Author: Andy Flies
We humans usually think of ourselves as pretty smart. One of the intelligent ideas ourancestors happened upon long ago, was the concept of cooking our food before we eat it. Many modern cultures place a good deal emphasis on cooking as a means to enrich the taste of the food. However, the overriding reason that cooking food has spread throughout human societies is that it is still the most effective way of killing microbes (bacteria, viruses, fungi, and protists) that would otherwise make us ill.
For those of us that love a good steak, we often prepare the steak rare or medium rare, meaning the steak is not cooked all the way through. This is a risk we are willing to take, since not cooking the meat completely leaves the door open for microbes that are able to tolerate high temperatures. Spicing up your favorite dish adds flavor that not only enhances dining experience, but is some cases may also provide antimicrobial activity. Wild animals do not have the option of cooking or adding antimicrobial spices to their meal. As a result, animals have evolved other means of dealing with potential pathogenic (disease causing) organisms.
Spotted hyenas seem to be particularly adept at dealing with microbes that would make you or I extremely sick. This is one of the main reasons I am interested in studying hyenas. Hyenas will eat just about anything, plants being a major exception. Members of the hyena research team have witnessed hyenas eat rotting carcasses that other animals refuse to eat. Many animals will routinely pass up a meal that is decaying, most likely because the risk of infection from the consumption of the decaying meat is high. This widespread behavioral adaptation is an effective method of avoiding dangerous infections. This behavior is so pervasive that some animals have actually developed an anti-predator strategy that includes playing dead, also know as "playing possum." The logic behind this is that if an animal keels over and dies right in front of you, it must be very sick, and thus would probably make you sick if you ate it.
If the behavior of avoiding rotting meat is an effective way of avoiding infection, why are hyenas so willing to eat it? The simplest answer, is that it provides them with an advantage over other animals when prey animals are in short supply. The wildebeest migration is currently in the Mara and food is plentiful. However, the wildebeests will soon migrate back to Tanzania and prey will become more scarce. As the food becomes more difficult to obtain, being able to eat leftovers can be very important for survival. Of course hyenas are not the only animals to take advantage of carcasses, vultures have nearly perfected the art of locating and consuming rotting meat. Hyenas have an additional trick up their sleeve to get nutrients out of a carcass that vultures do not. I will write about this in a future post. If anyone knows what this behavior may be, please feel free to post a comment or email me what you think it is.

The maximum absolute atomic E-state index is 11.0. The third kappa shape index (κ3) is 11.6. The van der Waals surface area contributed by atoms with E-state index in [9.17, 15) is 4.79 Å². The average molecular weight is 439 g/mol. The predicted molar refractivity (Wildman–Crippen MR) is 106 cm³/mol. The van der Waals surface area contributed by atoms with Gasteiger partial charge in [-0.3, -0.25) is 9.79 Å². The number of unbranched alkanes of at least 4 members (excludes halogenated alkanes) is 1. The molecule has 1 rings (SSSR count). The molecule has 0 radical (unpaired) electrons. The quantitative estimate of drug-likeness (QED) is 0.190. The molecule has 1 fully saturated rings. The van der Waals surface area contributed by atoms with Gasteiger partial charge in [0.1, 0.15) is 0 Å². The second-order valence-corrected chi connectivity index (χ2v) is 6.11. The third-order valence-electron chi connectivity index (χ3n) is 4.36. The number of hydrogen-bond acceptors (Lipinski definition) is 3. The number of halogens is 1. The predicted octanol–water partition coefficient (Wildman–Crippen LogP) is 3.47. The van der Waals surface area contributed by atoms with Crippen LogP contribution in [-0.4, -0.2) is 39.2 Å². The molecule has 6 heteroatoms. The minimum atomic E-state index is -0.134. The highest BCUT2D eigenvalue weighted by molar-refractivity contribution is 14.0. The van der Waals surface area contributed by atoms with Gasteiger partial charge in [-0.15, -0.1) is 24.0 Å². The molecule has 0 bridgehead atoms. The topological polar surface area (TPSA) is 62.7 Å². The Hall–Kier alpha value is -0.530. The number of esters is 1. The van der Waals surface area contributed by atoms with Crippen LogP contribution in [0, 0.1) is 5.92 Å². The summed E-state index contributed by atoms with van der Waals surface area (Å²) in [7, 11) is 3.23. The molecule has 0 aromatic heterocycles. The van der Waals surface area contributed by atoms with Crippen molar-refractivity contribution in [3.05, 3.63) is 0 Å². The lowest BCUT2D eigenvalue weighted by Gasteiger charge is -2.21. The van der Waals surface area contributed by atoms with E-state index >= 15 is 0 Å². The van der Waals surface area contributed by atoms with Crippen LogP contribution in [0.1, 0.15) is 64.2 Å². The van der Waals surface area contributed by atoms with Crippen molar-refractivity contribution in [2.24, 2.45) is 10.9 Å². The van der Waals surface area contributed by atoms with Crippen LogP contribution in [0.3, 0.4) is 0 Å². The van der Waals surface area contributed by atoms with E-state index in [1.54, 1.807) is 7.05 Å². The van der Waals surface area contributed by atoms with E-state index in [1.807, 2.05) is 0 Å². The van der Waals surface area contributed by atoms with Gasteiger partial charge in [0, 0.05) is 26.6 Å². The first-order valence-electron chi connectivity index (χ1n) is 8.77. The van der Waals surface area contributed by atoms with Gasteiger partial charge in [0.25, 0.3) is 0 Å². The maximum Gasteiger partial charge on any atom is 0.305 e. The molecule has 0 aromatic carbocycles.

Hyenas are one of the most effecient hunters on the African savanna, but they also take advantage of kills made by other animals and animals that have died of disease and/or starvation. This food source can mean the difference between life and death for an animal that cannot go to the grocery store or McDonald's when it is hungry. The drawback of taking advantage of this food source is that hyenas must be able to fend off harmful microbes in the food they eat. This can be done in many ways. I am particularly interested in finding out how the hyena immune system is able to withstand the inexhaustible onslaught of microbes that seeks to exploit them. Over the next 6 months I will continue to write about this topic. I hope some of the readers of this blog will contribute their own ideas as to why hyenas are so resilient to disease.
As you can see from the picture, hyena paws are pretty massive (...although in the interest of full disclosure, I do have freakishly small hands).
Also, Kate wasn't kidding when she said hyenas have clean teeth—check out these pearly whites. As she mentioned, that's probably from all the bone they eat and chew. Compare them to the teeth of the male lion below—lions don't eat much bone at all, and this guy's teeth are noticeably more yellow because of it.
Notes From Kenya is a blog run by the students in the Holekamp Lab at Michigan State University, College of Natural Science, East Lansing, Michigan, U.S.A.